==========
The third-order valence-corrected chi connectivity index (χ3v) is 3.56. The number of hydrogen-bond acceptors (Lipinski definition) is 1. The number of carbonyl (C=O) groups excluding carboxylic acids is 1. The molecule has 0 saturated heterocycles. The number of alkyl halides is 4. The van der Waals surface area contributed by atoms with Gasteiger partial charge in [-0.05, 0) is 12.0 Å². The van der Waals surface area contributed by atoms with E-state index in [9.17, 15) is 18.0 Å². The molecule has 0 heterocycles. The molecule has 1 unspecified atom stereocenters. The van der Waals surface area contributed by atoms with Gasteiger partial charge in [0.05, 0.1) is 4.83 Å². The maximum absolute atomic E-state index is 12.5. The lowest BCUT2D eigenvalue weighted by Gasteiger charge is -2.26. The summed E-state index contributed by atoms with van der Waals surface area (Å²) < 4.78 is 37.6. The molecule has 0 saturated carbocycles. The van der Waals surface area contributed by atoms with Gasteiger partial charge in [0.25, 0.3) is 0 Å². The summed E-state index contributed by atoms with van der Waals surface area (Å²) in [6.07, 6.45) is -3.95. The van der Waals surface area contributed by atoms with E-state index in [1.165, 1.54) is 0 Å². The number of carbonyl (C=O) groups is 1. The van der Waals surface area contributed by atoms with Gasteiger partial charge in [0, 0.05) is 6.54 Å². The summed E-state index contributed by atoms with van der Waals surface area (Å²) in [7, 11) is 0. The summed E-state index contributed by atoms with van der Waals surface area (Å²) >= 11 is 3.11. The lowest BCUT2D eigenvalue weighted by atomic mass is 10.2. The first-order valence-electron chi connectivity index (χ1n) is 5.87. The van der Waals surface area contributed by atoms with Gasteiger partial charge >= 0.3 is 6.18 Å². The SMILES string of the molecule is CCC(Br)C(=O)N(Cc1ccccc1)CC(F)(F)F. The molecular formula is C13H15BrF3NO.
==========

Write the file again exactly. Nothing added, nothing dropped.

The third-order valence-corrected chi connectivity index (χ3v) is 3.56. The number of hydrogen-bond acceptors (Lipinski definition) is 1. The number of carbonyl (C=O) groups excluding carboxylic acids is 1. The molecule has 0 saturated heterocycles. The number of alkyl halides is 4. The van der Waals surface area contributed by atoms with Gasteiger partial charge in [-0.05, 0) is 12.0 Å². The van der Waals surface area contributed by atoms with E-state index in [9.17, 15) is 18.0 Å². The molecule has 0 heterocycles. The molecule has 1 unspecified atom stereocenters. The van der Waals surface area contributed by atoms with Gasteiger partial charge in [0.05, 0.1) is 4.83 Å². The maximum absolute atomic E-state index is 12.5. The lowest BCUT2D eigenvalue weighted by Gasteiger charge is -2.26. The summed E-state index contributed by atoms with van der Waals surface area (Å²) < 4.78 is 37.6. The molecule has 0 saturated carbocycles. The van der Waals surface area contributed by atoms with Gasteiger partial charge in [0.25, 0.3) is 0 Å². The summed E-state index contributed by atoms with van der Waals surface area (Å²) in [6.07, 6.45) is -3.95. The van der Waals surface area contributed by atoms with E-state index in [1.165, 1.54) is 0 Å². The number of carbonyl (C=O) groups is 1. The van der Waals surface area contributed by atoms with Gasteiger partial charge in [0, 0.05) is 6.54 Å². The summed E-state index contributed by atoms with van der Waals surface area (Å²) in [7, 11) is 0. The summed E-state index contributed by atoms with van der Waals surface area (Å²) >= 11 is 3.11. The lowest BCUT2D eigenvalue weighted by atomic mass is 10.2. The first-order valence-electron chi connectivity index (χ1n) is 5.87. The van der Waals surface area contributed by atoms with Gasteiger partial charge >= 0.3 is 6.18 Å². The SMILES string of the molecule is CCC(Br)C(=O)N(Cc1ccccc1)CC(F)(F)F. The molecular formula is C13H15BrF3NO.